Screening on Film
Directed by Alfred Hitchcock.
With Anthony Perkins, Vera Miles, John Gavin.
US, 1960, 35mm, black & white, 109 min.

Phoenix, $40,000, car lot, traffic cop, Bates Motel, taxidermy, keyhole, shower, knife: every cinephile has committed these details to memory, with the composite whole long since contaminating the broader cultural imagination. Filmed in thirty days using Hitchcock’s television crew (along with indelible contributions from composer Bernard Herrmann and title designer Saul Bass), the densely pathological film, arguably Hitchcock’s most complete manipulation of point-of-view, has provided endless fodder for film theorists. With its profit-sharing contracts, incendiary content and shocking narrative reversals, Psycho slammed the door on Hollywood’s classical studio era. The shower scene gave rise to entire film genres, but Hitchcock’s original remains the gold standard for film’s visceral effect. Of the film’s many interpretations, perhaps none remains as unsettling as the director’s own: “To me it’s a fun picture.”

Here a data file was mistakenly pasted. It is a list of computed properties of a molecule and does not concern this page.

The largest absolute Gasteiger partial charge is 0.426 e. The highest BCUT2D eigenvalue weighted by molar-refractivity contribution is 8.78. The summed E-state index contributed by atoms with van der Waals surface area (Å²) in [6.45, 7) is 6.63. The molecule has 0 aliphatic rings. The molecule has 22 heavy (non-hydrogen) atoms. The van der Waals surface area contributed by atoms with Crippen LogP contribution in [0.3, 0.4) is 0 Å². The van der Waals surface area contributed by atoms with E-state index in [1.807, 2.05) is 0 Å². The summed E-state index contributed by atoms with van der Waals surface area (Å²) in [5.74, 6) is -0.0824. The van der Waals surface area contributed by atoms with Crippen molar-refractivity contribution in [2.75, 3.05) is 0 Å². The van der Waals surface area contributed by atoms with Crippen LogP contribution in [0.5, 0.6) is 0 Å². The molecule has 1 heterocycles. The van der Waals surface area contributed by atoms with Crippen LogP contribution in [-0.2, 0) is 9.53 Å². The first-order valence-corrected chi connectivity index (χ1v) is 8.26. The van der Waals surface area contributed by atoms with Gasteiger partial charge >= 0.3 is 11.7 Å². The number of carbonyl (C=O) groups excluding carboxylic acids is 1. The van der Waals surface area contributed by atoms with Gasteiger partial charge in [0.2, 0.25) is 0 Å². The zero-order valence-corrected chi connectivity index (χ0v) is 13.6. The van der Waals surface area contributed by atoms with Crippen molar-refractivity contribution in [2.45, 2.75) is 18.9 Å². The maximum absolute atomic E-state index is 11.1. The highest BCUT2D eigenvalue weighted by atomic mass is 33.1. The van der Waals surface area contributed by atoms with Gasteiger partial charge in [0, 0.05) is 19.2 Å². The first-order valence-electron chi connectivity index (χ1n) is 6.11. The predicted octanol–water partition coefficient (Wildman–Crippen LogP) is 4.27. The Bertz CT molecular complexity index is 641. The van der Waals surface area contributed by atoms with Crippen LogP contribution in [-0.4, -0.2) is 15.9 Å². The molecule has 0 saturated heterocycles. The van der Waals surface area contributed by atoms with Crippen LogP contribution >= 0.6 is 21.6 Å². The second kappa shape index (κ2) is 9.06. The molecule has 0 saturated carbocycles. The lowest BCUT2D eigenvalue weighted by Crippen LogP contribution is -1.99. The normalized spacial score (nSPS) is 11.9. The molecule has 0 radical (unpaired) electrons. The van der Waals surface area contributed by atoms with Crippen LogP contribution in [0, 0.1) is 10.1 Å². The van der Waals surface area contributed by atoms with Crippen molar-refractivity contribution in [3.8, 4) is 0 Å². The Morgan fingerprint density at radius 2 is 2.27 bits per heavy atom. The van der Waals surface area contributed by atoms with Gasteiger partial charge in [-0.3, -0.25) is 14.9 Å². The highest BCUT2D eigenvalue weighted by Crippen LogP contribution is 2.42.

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The Complete Alfred Hitchcock

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